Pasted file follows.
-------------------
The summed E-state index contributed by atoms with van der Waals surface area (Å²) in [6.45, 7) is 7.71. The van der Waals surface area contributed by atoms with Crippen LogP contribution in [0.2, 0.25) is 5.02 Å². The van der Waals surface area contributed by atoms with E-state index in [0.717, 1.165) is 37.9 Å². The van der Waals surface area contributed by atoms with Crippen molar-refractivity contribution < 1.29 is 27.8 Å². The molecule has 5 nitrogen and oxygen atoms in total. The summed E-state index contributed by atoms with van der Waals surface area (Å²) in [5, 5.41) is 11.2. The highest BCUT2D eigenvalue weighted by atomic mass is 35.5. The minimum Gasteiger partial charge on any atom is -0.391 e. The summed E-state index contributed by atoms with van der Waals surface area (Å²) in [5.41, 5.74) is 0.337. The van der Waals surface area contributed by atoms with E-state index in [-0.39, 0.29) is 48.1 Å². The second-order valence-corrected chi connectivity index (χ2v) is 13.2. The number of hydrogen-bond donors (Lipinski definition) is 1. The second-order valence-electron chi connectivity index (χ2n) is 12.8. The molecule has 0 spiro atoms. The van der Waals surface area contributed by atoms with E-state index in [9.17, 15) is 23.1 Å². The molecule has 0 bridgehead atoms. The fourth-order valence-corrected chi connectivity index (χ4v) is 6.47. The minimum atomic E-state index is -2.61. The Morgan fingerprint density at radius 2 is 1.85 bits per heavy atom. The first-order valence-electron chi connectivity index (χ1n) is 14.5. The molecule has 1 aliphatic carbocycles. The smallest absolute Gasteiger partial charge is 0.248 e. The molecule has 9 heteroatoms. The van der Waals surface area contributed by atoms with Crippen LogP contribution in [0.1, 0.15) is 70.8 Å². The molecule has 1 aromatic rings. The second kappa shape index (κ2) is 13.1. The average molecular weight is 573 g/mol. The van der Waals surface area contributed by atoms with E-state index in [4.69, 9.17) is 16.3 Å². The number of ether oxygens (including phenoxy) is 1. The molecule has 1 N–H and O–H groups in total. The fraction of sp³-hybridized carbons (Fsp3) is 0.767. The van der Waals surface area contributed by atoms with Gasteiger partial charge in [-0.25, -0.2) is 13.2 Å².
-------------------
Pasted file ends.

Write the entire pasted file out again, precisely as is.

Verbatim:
The summed E-state index contributed by atoms with van der Waals surface area (Å²) in [6.45, 7) is 7.71. The van der Waals surface area contributed by atoms with Crippen LogP contribution in [0.2, 0.25) is 5.02 Å². The van der Waals surface area contributed by atoms with E-state index in [0.717, 1.165) is 37.9 Å². The van der Waals surface area contributed by atoms with Crippen molar-refractivity contribution < 1.29 is 27.8 Å². The molecule has 5 nitrogen and oxygen atoms in total. The summed E-state index contributed by atoms with van der Waals surface area (Å²) in [5, 5.41) is 11.2. The highest BCUT2D eigenvalue weighted by atomic mass is 35.5. The minimum Gasteiger partial charge on any atom is -0.391 e. The summed E-state index contributed by atoms with van der Waals surface area (Å²) in [5.41, 5.74) is 0.337. The van der Waals surface area contributed by atoms with E-state index in [-0.39, 0.29) is 48.1 Å². The second-order valence-corrected chi connectivity index (χ2v) is 13.2. The number of hydrogen-bond donors (Lipinski definition) is 1. The second-order valence-electron chi connectivity index (χ2n) is 12.8. The molecule has 0 spiro atoms. The van der Waals surface area contributed by atoms with E-state index in [9.17, 15) is 23.1 Å². The molecule has 0 bridgehead atoms. The fourth-order valence-corrected chi connectivity index (χ4v) is 6.47. The minimum atomic E-state index is -2.61. The Morgan fingerprint density at radius 2 is 1.85 bits per heavy atom. The first-order valence-electron chi connectivity index (χ1n) is 14.5. The molecule has 1 aliphatic carbocycles. The smallest absolute Gasteiger partial charge is 0.248 e. The molecule has 9 heteroatoms. The van der Waals surface area contributed by atoms with Crippen LogP contribution in [0.1, 0.15) is 70.8 Å². The molecule has 1 aromatic rings. The second kappa shape index (κ2) is 13.1. The average molecular weight is 573 g/mol. The van der Waals surface area contributed by atoms with E-state index in [4.69, 9.17) is 16.3 Å². The number of ether oxygens (including phenoxy) is 1. The molecule has 1 N–H and O–H groups in total. The fraction of sp³-hybridized carbons (Fsp3) is 0.767. The van der Waals surface area contributed by atoms with Gasteiger partial charge in [-0.25, -0.2) is 13.2 Å².